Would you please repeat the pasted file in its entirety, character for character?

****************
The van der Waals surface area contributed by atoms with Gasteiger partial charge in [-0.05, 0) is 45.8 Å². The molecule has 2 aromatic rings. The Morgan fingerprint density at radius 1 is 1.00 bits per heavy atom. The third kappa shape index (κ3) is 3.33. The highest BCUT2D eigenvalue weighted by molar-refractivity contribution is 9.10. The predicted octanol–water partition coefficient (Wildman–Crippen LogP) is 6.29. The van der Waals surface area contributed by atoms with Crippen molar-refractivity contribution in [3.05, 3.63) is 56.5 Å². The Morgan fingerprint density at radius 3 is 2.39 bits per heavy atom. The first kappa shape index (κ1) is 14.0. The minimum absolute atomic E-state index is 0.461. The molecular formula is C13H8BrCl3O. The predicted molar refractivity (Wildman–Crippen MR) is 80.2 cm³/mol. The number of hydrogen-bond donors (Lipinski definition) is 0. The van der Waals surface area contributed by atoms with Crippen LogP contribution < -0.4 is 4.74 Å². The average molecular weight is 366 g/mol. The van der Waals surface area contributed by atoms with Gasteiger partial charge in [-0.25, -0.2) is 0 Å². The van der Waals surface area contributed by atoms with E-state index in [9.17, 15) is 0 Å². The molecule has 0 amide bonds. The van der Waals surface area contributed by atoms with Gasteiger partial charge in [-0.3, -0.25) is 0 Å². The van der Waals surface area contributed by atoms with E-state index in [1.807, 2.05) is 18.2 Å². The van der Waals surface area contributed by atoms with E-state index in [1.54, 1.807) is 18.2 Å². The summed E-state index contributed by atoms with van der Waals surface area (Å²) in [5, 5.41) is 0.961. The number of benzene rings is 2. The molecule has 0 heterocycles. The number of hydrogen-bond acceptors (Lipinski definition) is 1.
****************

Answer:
The van der Waals surface area contributed by atoms with Gasteiger partial charge in [-0.05, 0) is 45.8 Å². The molecule has 2 aromatic rings. The Morgan fingerprint density at radius 1 is 1.00 bits per heavy atom. The third kappa shape index (κ3) is 3.33. The highest BCUT2D eigenvalue weighted by molar-refractivity contribution is 9.10. The predicted octanol–water partition coefficient (Wildman–Crippen LogP) is 6.29. The van der Waals surface area contributed by atoms with Crippen molar-refractivity contribution in [3.05, 3.63) is 56.5 Å². The Morgan fingerprint density at radius 3 is 2.39 bits per heavy atom. The first kappa shape index (κ1) is 14.0. The minimum absolute atomic E-state index is 0.461. The molecular formula is C13H8BrCl3O. The predicted molar refractivity (Wildman–Crippen MR) is 80.2 cm³/mol. The number of hydrogen-bond donors (Lipinski definition) is 0. The van der Waals surface area contributed by atoms with Crippen LogP contribution < -0.4 is 4.74 Å². The average molecular weight is 366 g/mol. The van der Waals surface area contributed by atoms with Gasteiger partial charge in [-0.25, -0.2) is 0 Å². The van der Waals surface area contributed by atoms with E-state index in [9.17, 15) is 0 Å². The molecule has 0 amide bonds. The van der Waals surface area contributed by atoms with Gasteiger partial charge in [-0.3, -0.25) is 0 Å². The van der Waals surface area contributed by atoms with E-state index in [1.807, 2.05) is 18.2 Å². The van der Waals surface area contributed by atoms with E-state index in [1.54, 1.807) is 18.2 Å². The summed E-state index contributed by atoms with van der Waals surface area (Å²) in [5, 5.41) is 0.961. The number of benzene rings is 2. The molecule has 0 heterocycles. The number of hydrogen-bond acceptors (Lipinski definition) is 1.